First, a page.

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Abstract

Urinary tract infection (UTI) is one of the most common infections in clinical practice worldwide in both healthcare and community settings causing significant morbidity and mortality. It is one of the major conditions at the community level treated empirically and regarded as a potential cause of emergence of antimicrobial resistance (AMR). Limited information is available regarding community-acquired UTI (CA-UTI) from India.

This is a first of its kind, multicentric-cross-sectional study at the community level targeting patients attending the out-patient department (OPD) of the community health centre (CHC) from four geographical regions (North, South, West and East) of India. The study had been designed to determine the epidemiology, antibiogram profile and identification of extended-spectrum beta-lactamase (ESBL) producer and carbapenem resistant (CR) uropathogens. Samples were collected prospectively from UTI suspected patients coming at CHC and processed at the tertiary healthcare centres using a common standard operating procedure. Clinical history of all the patients exhibiting significant bacteriuria was collected and data was analysed.

Overall, 250 out of a total of 2459 (10.1 %) urine samples were positive for bacteria with significant bacteriuria (adult: paediatrics, 6.7 : 1). Females were predominantly affected (male: female, 1 : 2.9). History of recent episode of UTI was observed as the commonest risk factor followed by diabetes mellitus. Altogether, 86 % of total cases were caused by (68 %) and (17.6 %) together. Among the commonly used oral antibiotics for the Gram-negative bacilli (GNB), the highest resistance was observed against beta-lactams, first- and second-generation cephalosporins, fluoroquinolones and co-trimoxazole. Overall, the prevalence of ESBL producer and CR isolates were 44.8, and 4.3 %, respectively. However, the ESBL production, CR and nitrofurantoin resistance among the uropathogenic (UPEC) isolates was 52.8, 5.1 and 14 %, respectively. No resistance was found against fosfomycin among the UPEC isolates.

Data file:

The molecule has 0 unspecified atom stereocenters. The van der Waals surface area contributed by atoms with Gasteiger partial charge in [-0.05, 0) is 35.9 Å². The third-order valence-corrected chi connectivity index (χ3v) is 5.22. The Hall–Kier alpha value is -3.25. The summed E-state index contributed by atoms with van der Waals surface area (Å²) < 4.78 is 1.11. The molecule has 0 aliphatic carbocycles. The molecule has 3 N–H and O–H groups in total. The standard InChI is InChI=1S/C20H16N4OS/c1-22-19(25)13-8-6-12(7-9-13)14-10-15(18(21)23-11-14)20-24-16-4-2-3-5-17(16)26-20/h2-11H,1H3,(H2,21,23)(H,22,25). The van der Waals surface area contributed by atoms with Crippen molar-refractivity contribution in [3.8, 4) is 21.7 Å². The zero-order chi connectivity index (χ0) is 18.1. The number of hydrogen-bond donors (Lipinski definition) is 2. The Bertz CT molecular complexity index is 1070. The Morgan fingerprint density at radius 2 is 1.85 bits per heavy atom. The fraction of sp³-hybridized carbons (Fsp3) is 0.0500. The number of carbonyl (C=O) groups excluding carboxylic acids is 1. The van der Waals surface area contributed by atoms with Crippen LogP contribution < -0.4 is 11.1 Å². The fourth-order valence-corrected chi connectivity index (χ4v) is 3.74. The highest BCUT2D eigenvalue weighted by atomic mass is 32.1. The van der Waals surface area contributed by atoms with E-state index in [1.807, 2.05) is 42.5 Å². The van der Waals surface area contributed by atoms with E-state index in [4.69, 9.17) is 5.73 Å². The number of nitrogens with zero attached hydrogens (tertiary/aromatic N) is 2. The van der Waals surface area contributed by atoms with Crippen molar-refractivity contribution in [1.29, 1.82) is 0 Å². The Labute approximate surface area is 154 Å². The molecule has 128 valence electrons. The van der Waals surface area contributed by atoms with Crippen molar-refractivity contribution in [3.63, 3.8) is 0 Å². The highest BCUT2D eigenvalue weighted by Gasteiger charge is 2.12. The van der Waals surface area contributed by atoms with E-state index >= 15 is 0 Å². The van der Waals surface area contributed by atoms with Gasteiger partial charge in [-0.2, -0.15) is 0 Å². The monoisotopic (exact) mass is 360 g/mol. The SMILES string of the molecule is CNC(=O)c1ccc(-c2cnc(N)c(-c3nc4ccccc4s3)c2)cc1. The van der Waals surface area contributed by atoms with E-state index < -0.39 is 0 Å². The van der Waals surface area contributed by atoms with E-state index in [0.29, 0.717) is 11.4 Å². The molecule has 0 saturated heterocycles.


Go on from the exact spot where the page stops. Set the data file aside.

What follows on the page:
The current study highlights the increasing incidence of AMR among uropathogens at the community-settings of India. A significant percentage of ESBL producers among the isolated UPEC and were observed. The currently available evidence supports the clinical recommendation of fosfomycin and nitrofurantoin for empiric therapy in CA-UTI in India.

  • This is an open-access article distributed under the terms of the Creative Commons Attribution License.
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2022-02-09
2022-05-18
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